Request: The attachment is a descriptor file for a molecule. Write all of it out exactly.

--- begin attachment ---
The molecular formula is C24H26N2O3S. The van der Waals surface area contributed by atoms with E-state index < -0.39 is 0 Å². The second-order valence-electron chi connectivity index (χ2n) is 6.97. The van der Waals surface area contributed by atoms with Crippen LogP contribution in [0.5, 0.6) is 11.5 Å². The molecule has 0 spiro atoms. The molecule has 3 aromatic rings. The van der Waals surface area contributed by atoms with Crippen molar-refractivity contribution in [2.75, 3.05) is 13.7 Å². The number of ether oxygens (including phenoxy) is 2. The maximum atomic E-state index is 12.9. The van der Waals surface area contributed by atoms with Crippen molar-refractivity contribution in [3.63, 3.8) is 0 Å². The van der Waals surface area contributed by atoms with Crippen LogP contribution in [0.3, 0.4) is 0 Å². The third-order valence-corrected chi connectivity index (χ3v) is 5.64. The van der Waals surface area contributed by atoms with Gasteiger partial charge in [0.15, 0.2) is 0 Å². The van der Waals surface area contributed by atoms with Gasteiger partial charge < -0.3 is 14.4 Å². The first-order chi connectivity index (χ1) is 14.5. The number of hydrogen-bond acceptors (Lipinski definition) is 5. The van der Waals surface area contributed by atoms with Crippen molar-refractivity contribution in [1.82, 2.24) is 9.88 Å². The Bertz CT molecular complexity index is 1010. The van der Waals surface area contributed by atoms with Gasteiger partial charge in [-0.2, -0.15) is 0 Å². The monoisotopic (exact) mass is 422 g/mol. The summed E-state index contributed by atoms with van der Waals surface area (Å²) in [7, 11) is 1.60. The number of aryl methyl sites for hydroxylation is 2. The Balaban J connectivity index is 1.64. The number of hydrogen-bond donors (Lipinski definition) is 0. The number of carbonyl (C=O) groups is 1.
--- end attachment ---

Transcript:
The molecular formula is C24H26N2O3S. The van der Waals surface area contributed by atoms with E-state index < -0.39 is 0 Å². The second-order valence-electron chi connectivity index (χ2n) is 6.97. The van der Waals surface area contributed by atoms with Crippen LogP contribution in [0.5, 0.6) is 11.5 Å². The molecule has 0 spiro atoms. The molecule has 3 aromatic rings. The van der Waals surface area contributed by atoms with Crippen molar-refractivity contribution in [2.75, 3.05) is 13.7 Å². The number of ether oxygens (including phenoxy) is 2. The maximum atomic E-state index is 12.9. The van der Waals surface area contributed by atoms with Crippen molar-refractivity contribution in [3.63, 3.8) is 0 Å². The van der Waals surface area contributed by atoms with Crippen LogP contribution in [0.3, 0.4) is 0 Å². The third-order valence-corrected chi connectivity index (χ3v) is 5.64. The van der Waals surface area contributed by atoms with Gasteiger partial charge in [0.15, 0.2) is 0 Å². The van der Waals surface area contributed by atoms with Gasteiger partial charge < -0.3 is 14.4 Å². The first-order chi connectivity index (χ1) is 14.5. The number of hydrogen-bond acceptors (Lipinski definition) is 5. The van der Waals surface area contributed by atoms with Crippen molar-refractivity contribution in [1.82, 2.24) is 9.88 Å². The Bertz CT molecular complexity index is 1010. The van der Waals surface area contributed by atoms with Gasteiger partial charge in [-0.2, -0.15) is 0 Å². The monoisotopic (exact) mass is 422 g/mol. The summed E-state index contributed by atoms with van der Waals surface area (Å²) in [7, 11) is 1.60. The number of aryl methyl sites for hydroxylation is 2. The Balaban J connectivity index is 1.64. The number of hydrogen-bond donors (Lipinski definition) is 0. The number of carbonyl (C=O) groups is 1.